Monthly Archives: June 2015



I am shifting gears for this post.  I have been reading the book:  “The Gift of Years” by Joan Chittister.  It is a wonderful book.  I am looking at this phase of my life with loving eyes.  I am eager for what lies ahead.  So, I am feeling all sweet inside about aging.  I turn 65 in August which means I go on Medicare.  I have wanted that since insurance for the self employed has been really really expensive.  So…

My husband bought a new/used motorcycle.  It is a lovely bike for traveling.  We went out for a putt on Sunday.  Within a few miles of our house this young girl is leaning out of her car yelling, “you two are so cute.  I am going to take your picture.”  She proceeded to take several pictures and drove off.  I was amazed.  Apparently we look old.  Apparently our gray hair is a sign of this.  Oh- she also was waving the peace sign at us.  Yes, we are from the 60’s and the hippy peace movement.

I cannot tell you how this amazed me.  I still feel like the young woman who did wave the peace sign in the 60’s.  How could someone see me as old?  It doesn’t matter, but I tell you, it is a surprise.

I see this as the time of life where I become the teacher.  It is the time of life where I live the wisdom I have worked so hard to collect.  I truly don’t care much about the things I used to and care very much about how to be a more forgiving, loving presence.

I had to share this because it made me laugh.  It really helped me looking at my “gift of years” and how I want to use them.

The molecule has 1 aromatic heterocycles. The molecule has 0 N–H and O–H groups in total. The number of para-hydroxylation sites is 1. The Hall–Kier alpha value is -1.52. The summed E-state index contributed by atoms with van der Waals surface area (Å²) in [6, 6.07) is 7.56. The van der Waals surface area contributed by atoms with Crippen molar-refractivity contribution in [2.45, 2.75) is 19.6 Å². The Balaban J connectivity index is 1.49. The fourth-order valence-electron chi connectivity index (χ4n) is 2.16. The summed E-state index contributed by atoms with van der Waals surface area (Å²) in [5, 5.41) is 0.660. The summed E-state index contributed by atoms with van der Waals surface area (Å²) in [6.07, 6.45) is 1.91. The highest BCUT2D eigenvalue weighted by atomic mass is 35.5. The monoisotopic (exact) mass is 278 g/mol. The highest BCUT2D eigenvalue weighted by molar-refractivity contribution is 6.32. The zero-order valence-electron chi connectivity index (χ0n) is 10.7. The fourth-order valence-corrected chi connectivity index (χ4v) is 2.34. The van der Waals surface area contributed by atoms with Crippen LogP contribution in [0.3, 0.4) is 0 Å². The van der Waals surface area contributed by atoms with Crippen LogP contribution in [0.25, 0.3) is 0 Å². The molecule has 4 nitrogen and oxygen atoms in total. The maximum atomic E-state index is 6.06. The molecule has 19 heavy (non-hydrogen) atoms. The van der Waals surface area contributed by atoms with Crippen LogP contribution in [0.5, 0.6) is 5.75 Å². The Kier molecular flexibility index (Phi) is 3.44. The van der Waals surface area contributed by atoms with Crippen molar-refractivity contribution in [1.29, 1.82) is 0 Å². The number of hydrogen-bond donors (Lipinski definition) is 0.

Process of Healing

There is a process we experience as we actively bring our shame into healing.  This process will continue throughout our life.  We may get quicker at catching when we are in shame and be able to utilize our tools more quickly in intervention, but healing is still an ongoing process.

We go from not knowing our rights and choices to learning and living by our rights and making conscious choice in all areas of our life.

We go from not knowing our personal limits to learning what they are and being able to set appropriate boundaries according to those limits.

We go from our life being defined by an external judge (they say) to the internal judge (what is my truth according to an internal value system).

We learn that people and relationships are more important than “things”.

We learn that instead of receiving no recognition for “self” or only being defined by what we “do”, we begin to feel “part of” and count ourself equal to others for “being- not doing.”

We learn to take appropriate responsibility for self instead of blame.

We learn to discern shame which feels dishonest and learn to trust our own perceptions which feels honest and helps me define who I am.

We learn to navigate out of problems we cannot reconcile or people we can’t for forgive by learning how to forgive.

We step into peace, freedom, and love, as we navigate out of shame as our definition of self and move into love as the definition of self.

It is a journey well worth taking!

Just a few things

As I write my book I am really aware of how shame has become an acceptable part of our culture.  As I just listen to people talk in the locker room at the gym, or in grocery lines, or out and about, I hear it continuously.

The most common way I hear it is in people putting other people down for behaving in ways they do not understand.  They go on and on about how stupid some person, or group of people are.

Another common thing I hear are people who think if others would just do what they thing they “should”, then the other person would be much better off.

I also hear much gossip and making fun of others.  We all know bullying has become widespread.  We also know social media can be used to shame people in vicious ways.

I also have heard people be nasty and righteous about their political party and how stupid people in the other party are.  With the presidential elections coming next year, this has only just begun.